In the days leading up to Brian Matusz's return to the big leagues, Orioles manager Buck Showalter was asked several times about what he was looking to see from the 24-year-old left-hander.
His answer didn't include mention of the stadium radar gun, mechanics or even command.
"I want to see what the A's say about it," Showalter said repeatedly.
Oakland Athletics hitters took some healthy swings off Matusz, though there were small signs of progress from the Orioles pitcher despite an 8-4 loss in front of an announced 12,325 at the Oakland-Alameda County Coliseum.
"I saw a lot of positives," Orioles catcher Matt Wieters said. "I thought he was probably a few good changeups away from no runs given up in that game instead of what happened. His fastball had good life, and his breaking stuff was back to being sharp. There are still a lot of positives that he could take out of that game."
In his first big league start since June 30, Matusz persevered through a rocky second inning to pitch all the way in the seventh before he seemingly ran out of gas and was let down by the Orioles' bullpen.
Matusz allowed six earned runs on eight hits and three walks while striking out five over 6 2/3 innings. Three of those runs came in the second inning, when five of the first six A's hitters reached base. Two more came in the seventh, when Matusz allowed consecutive two-out singles and was relieved by Troy Patton, who allowed a two-run double to Coco Crisp.
"I thought he deserved a lot better than what the line may read," Showalter said. "You look at some of the hits that fell in on him. I thought he held his stuff well, too. He looked pretty strong physically, which was good to see. He just seemed strong mentally and physically tonight. That was fun to watch. If he pitches more like that, he'll come out ahead in a lot of those games."
Crisp's hit off Patton, followed by Hideki Matsui's RBI single off the glove of first baseman Mark Reynolds, turned a one-run game into a commanding 7-3 Oakland lead. The Orioles (47-73) managed just three runs (two earned) over six innings against A's right-hander Guillermo Moscoso and didn't score after Josh Bell's RBI single in the fifth. Bell drove in the Orioles' first run with an RBI groundout in the third, and Vladimir Guerrero and Robert Andino also had RBIs.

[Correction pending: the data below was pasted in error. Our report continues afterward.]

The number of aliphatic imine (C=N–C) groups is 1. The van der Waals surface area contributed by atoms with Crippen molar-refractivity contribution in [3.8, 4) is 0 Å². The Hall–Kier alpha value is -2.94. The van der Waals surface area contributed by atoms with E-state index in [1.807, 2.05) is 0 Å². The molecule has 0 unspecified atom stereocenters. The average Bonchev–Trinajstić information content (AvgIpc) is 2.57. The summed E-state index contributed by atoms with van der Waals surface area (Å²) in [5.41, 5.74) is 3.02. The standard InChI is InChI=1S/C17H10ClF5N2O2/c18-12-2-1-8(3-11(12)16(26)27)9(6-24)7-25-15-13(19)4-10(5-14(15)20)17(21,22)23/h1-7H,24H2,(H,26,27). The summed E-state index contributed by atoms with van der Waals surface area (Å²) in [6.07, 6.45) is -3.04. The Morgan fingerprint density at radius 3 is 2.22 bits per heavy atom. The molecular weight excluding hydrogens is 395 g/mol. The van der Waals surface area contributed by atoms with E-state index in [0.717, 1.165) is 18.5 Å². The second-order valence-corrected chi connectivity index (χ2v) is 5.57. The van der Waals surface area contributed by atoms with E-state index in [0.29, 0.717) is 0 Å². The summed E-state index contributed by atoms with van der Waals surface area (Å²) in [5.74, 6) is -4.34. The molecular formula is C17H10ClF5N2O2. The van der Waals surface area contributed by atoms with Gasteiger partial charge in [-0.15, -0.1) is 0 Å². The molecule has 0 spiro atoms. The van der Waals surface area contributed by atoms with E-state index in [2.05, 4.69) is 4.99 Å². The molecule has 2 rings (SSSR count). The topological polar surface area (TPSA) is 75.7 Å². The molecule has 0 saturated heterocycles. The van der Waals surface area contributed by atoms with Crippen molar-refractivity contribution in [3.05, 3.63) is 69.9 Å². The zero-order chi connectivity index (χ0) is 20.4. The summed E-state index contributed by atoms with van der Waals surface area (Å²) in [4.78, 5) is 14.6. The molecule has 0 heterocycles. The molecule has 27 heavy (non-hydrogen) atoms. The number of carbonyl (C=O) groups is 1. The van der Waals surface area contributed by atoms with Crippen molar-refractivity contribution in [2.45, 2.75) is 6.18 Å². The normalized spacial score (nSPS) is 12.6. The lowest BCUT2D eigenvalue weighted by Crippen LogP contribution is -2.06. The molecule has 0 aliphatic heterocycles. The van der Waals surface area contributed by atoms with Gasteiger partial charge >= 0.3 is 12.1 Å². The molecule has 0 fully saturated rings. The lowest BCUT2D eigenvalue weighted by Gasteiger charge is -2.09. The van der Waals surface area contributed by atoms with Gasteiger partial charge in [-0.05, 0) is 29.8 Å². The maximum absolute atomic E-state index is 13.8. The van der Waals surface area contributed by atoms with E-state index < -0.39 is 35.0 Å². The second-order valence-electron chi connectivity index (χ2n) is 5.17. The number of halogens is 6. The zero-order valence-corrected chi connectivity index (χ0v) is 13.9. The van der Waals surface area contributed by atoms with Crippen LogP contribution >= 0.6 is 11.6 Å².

But it was not enough as the Orioles failed to win their third straight game for the first time since they won four in a row June 6-10. They still have a chance to win their first series since taking two of three games from the Cincinnati Reds on June 24-26.
They haven't won a series here since they took two out of three from the A's on July 20-22, 2007, and they haven't won a road series anywhere since capturing a three-game set against the Tampa Bay Rays at Tropicana Field on May 13-15.
Matusz (1-5) lost his fourth consecutive big league decision and allowed six earned runs or more for his third consecutive Orioles start. But after spending more than six weeks at Triple-A Norfolk, where he went 2-3 with a 3.46 ERA in nine starts and pitched a complete-game shutout in his final start, Matusz looked a little better than he did earlier this season.
"I've made a lot of strides, had a good feel for all my pitches today, just being able to locate a little bit better," Matusz said. "You got to build off every outing. It's definitely exciting coming back, the first outing out here in a while, lot of nerves coming out from the get-go. But, [I'm] pretty happy about being able to go deep."
Matusz's velocity was up a tiny bit as he pitched consistently with a fastball that hovered between 88 and 90 mph. He threw some sharp curveballs and tied a season high with five strikeouts.
Perhaps the biggest positive was that he was able to pitch into the seventh inning for the first time in a big league game this season and threw 109 pitches, 19 more than he had tossed in any game this season.
"I felt like he had a good look in his eye from the first pitch," Showalter said. "He just looked more like Brian today and yesterday. We'll see if it continues. Every outing is a proving ground. He's had a good look in his eye. I hope it continues."
Still, Matusz showed at times that he still has a long way to go to get back to where he was last year, when he went 10-12 with a 4.30 ERA in his first full big league season. While the A's scored two of their three runs in the second inning on bloop hits by Cliff Pennington and rookie Jemile Weeks, Matusz also gave up a well-struck RBI double to Scott Sizemore and would have allowed a fourth run in the frame had center fielder Adam Jones not made a great throw to nail Pennington, who had tagged up and tried to score.
Matusz also walked three of the first eight hitters he faced, prompting him to say later, "The walks killed me tonight."
His location was much improved for the most part, but he did hang a changeup that Josh Willingham bashed deep into the left-field seats in the third inning for his 20th home run of the season. But Matusz retired 11 of the next 13 hitters he faced.
"I take all the positives," Matusz said. "Being able to go deep, obviously, I got two outs in the seventh inning there. The one thing that killed me today was getting behind at times, [but] I take the positives. I was able to have a good feel. I felt confident out there, and [I'll] keep working."
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